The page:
- Phyllostachys aureosulcata: Widely grown as an ornamental, this species, known as Yellow groove bamboo, has a distinctive yellow stripe that runs along the culm grooves. Poles can grow up to 30-40 feet tall and 1.5-2 inches in diameter. The fresh shoots are quite tasty, without the bitter flavor, and can even be eaten raw. Like all members of the genus Phyllostachys, this is a runner, and a particularly vigorous one, so be careful where you plant it.
- Phyllostachys nigra ‘Henon’: Giant gray is an unusually interesting cultivar of black bamboo that grows considerably larger than the standard P. nigra species. Shoots emerge dark green and slowly turn a dusty gray color, unusually attractive. Mature poles can get 60 feet tall and 4-5 inches in diameter, producing some generously sized and delicious shoots.
- Phyllostachys nuda: This is an especially cold-hardy and fast-growing species with deep green culms and lush foliage. Canes can grow 30-40 feet tall and 1.5-2 inches in diameter. Cold hardy down to -10º F.
Preparing bamboo before eating
If you want to eat your bamboo, you can’t just pull a shoot out of the soil and bite into it like a carrot. Raw bamboo contains natural toxins (glycocides), and you need to cook it or ferment it before you can eat it. So when we speak of fresh bamboo shoots, we don’t mean raw bamboo, we just mean that it hasn’t been canned or jarred.
The simplest thing to do is to boil your bamboo shoots. Begin by removing the outer couple layers, which you can easily peel off. Then rinse the shoots just to make sure you got all the dirt off. Place the clean shoots in a pot of water and bring it to a boil. Once the water is boiling, you can reduce it to a simmer and let the bamboo cook for about an hour. Poke it with a skewer, and it should run through without difficulty. As it cooks, the bamboo’s texture softens, something like the change from a raw potato to a boiled potato. This process removes the bitterness from the flavor, as well as the natural toxicity, which are in fact related.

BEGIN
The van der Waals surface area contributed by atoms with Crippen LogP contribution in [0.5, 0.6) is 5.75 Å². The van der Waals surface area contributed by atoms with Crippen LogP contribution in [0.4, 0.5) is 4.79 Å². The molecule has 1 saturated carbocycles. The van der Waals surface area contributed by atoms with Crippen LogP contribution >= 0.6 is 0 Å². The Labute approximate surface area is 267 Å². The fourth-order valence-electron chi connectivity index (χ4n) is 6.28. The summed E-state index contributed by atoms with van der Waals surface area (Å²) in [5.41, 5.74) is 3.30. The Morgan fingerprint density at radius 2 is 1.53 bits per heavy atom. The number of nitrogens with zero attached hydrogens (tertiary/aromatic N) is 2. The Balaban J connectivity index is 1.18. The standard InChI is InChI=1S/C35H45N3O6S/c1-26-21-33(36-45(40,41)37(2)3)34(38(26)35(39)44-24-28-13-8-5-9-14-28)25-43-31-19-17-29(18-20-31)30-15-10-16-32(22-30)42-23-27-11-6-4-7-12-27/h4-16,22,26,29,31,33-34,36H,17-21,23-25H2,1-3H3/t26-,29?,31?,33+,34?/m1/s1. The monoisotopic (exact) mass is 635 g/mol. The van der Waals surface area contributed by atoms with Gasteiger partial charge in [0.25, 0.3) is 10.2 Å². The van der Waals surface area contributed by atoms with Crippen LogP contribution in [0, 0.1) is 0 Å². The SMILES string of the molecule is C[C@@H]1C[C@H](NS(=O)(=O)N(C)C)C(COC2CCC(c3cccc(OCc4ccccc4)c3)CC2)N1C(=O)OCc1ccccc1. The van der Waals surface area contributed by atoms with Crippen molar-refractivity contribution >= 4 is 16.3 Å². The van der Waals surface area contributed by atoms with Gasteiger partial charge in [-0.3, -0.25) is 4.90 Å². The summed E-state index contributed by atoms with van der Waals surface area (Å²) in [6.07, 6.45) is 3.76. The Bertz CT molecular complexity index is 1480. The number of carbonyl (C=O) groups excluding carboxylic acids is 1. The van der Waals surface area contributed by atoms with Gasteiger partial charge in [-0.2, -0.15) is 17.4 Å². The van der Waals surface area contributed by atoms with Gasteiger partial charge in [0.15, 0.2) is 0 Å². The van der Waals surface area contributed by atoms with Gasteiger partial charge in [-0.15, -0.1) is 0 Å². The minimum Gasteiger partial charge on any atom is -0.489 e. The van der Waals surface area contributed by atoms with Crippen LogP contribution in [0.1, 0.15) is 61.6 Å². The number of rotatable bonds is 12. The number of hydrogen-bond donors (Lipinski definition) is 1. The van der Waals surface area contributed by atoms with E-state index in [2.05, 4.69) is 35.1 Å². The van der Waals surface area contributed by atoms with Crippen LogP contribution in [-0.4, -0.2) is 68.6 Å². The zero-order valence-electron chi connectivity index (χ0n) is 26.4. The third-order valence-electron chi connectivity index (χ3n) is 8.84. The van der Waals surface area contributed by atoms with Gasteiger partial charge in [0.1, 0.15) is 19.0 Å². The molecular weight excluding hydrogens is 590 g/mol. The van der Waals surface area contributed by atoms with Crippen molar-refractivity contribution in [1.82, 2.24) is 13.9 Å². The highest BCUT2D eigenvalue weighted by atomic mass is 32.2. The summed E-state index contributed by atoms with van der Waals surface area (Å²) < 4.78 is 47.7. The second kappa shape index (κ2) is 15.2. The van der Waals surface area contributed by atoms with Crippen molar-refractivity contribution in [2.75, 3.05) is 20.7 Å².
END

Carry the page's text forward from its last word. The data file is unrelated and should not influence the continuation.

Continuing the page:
Another easy method is to pickle your bamboo shoots. To pickle them, simply place your clean bamboo shoots into jars and submerge them in a brine, consisting of 1:1 vinegar and purified water. You can use whole or sliced shoots, depending on their size and your preference. Add garlic or herbs for flavor, and store the jars in a fridge for two to three weeks.
Fermentation is probably the most involved process, but it also produces the most nutritious results. Lacto-fermentation adds beneficial bacteria to your bamboo, while also increasing its shelf life. First, peel and clean the shoots thoroughly. Then you can either slice them up lengthwise into thin strips, cut them across into thin rings, or do a combination of the two, as you prefer. Now place the slice bamboo pieces into clean jars. Pack them tightly, but don’t cram them. Feel free to add things like garlic, dill or chili peppers, if you’d like.
Finally, pour saltwater over the bamboo and fill the jars. The ideal ratio is about 1 tablespoon of sea salt per pint. Now close the lids, but not too tightly. Keep it in a cool place out of direct sunlight. Within a week, the bamboo should be ready. It’s a bit like making sauerkraut, and you can also do the exact same thing with carrots.